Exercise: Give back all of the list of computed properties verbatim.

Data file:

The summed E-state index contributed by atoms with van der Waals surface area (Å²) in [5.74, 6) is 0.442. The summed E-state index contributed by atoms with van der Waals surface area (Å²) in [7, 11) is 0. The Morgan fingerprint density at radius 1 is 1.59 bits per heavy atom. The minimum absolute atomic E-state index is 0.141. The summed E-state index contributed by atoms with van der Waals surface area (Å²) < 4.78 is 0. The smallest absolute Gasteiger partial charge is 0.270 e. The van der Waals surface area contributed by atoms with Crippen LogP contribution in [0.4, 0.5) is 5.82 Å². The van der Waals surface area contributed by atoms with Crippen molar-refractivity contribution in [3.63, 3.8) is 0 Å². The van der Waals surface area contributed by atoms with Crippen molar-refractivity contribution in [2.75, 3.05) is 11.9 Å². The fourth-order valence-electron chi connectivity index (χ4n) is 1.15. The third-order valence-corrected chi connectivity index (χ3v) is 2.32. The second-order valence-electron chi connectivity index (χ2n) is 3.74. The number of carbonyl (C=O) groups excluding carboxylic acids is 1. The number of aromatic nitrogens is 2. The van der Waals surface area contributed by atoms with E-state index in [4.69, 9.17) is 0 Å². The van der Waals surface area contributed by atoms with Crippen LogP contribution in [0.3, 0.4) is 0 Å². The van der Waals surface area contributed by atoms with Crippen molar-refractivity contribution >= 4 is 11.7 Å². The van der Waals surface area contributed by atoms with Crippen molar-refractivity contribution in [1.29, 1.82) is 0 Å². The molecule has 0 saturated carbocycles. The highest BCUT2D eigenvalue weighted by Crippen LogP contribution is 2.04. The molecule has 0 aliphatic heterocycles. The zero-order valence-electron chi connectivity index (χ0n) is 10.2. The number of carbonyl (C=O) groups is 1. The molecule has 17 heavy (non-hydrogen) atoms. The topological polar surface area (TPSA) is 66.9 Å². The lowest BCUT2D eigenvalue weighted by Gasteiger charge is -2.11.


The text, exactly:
The summed E-state index contributed by atoms with van der Waals surface area (Å²) in [5.74, 6) is 0.442. The summed E-state index contributed by atoms with van der Waals surface area (Å²) in [7, 11) is 0. The Morgan fingerprint density at radius 1 is 1.59 bits per heavy atom. The minimum absolute atomic E-state index is 0.141. The summed E-state index contributed by atoms with van der Waals surface area (Å²) < 4.78 is 0. The smallest absolute Gasteiger partial charge is 0.270 e. The van der Waals surface area contributed by atoms with Crippen LogP contribution in [0.4, 0.5) is 5.82 Å². The van der Waals surface area contributed by atoms with Crippen molar-refractivity contribution in [3.63, 3.8) is 0 Å². The van der Waals surface area contributed by atoms with Crippen molar-refractivity contribution in [2.75, 3.05) is 11.9 Å². The fourth-order valence-electron chi connectivity index (χ4n) is 1.15. The third-order valence-corrected chi connectivity index (χ3v) is 2.32. The second-order valence-electron chi connectivity index (χ2n) is 3.74. The number of carbonyl (C=O) groups excluding carboxylic acids is 1. The number of aromatic nitrogens is 2. The van der Waals surface area contributed by atoms with E-state index in [4.69, 9.17) is 0 Å². The van der Waals surface area contributed by atoms with Crippen LogP contribution in [0.3, 0.4) is 0 Å². The van der Waals surface area contributed by atoms with Crippen molar-refractivity contribution >= 4 is 11.7 Å². The van der Waals surface area contributed by atoms with Crippen molar-refractivity contribution in [1.29, 1.82) is 0 Å². The molecule has 0 saturated carbocycles. The highest BCUT2D eigenvalue weighted by Crippen LogP contribution is 2.04. The molecule has 0 aliphatic heterocycles. The zero-order valence-electron chi connectivity index (χ0n) is 10.2. The number of carbonyl (C=O) groups is 1. The molecule has 17 heavy (non-hydrogen) atoms. The topological polar surface area (TPSA) is 66.9 Å². The lowest BCUT2D eigenvalue weighted by Gasteiger charge is -2.11.